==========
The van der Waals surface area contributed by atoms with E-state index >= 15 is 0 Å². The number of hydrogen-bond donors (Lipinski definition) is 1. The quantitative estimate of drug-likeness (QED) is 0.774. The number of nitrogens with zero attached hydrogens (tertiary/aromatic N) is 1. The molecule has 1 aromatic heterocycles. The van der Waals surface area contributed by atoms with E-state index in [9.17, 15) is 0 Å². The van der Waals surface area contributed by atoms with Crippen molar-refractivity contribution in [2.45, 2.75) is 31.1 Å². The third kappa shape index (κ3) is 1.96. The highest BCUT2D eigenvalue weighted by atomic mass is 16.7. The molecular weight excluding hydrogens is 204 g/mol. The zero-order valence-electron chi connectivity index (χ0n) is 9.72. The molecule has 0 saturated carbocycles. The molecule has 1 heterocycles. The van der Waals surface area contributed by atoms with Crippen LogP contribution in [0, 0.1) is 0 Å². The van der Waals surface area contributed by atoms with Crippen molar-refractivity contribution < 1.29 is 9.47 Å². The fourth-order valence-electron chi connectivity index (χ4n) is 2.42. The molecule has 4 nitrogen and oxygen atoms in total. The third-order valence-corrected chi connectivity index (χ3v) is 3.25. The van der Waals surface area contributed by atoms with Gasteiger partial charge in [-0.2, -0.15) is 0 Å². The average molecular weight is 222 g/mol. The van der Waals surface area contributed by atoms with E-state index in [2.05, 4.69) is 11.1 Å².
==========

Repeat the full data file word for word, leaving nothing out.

The van der Waals surface area contributed by atoms with E-state index >= 15 is 0 Å². The number of hydrogen-bond donors (Lipinski definition) is 1. The quantitative estimate of drug-likeness (QED) is 0.774. The number of nitrogens with zero attached hydrogens (tertiary/aromatic N) is 1. The molecule has 1 aromatic heterocycles. The van der Waals surface area contributed by atoms with E-state index in [9.17, 15) is 0 Å². The van der Waals surface area contributed by atoms with Crippen molar-refractivity contribution in [2.45, 2.75) is 31.1 Å². The third kappa shape index (κ3) is 1.96. The highest BCUT2D eigenvalue weighted by atomic mass is 16.7. The molecular weight excluding hydrogens is 204 g/mol. The zero-order valence-electron chi connectivity index (χ0n) is 9.72. The molecule has 0 saturated carbocycles. The molecule has 1 heterocycles. The van der Waals surface area contributed by atoms with Crippen LogP contribution in [0, 0.1) is 0 Å². The van der Waals surface area contributed by atoms with Crippen molar-refractivity contribution < 1.29 is 9.47 Å². The fourth-order valence-electron chi connectivity index (χ4n) is 2.42. The molecule has 4 nitrogen and oxygen atoms in total. The third-order valence-corrected chi connectivity index (χ3v) is 3.25. The van der Waals surface area contributed by atoms with Gasteiger partial charge in [-0.2, -0.15) is 0 Å². The average molecular weight is 222 g/mol. The van der Waals surface area contributed by atoms with E-state index in [2.05, 4.69) is 11.1 Å².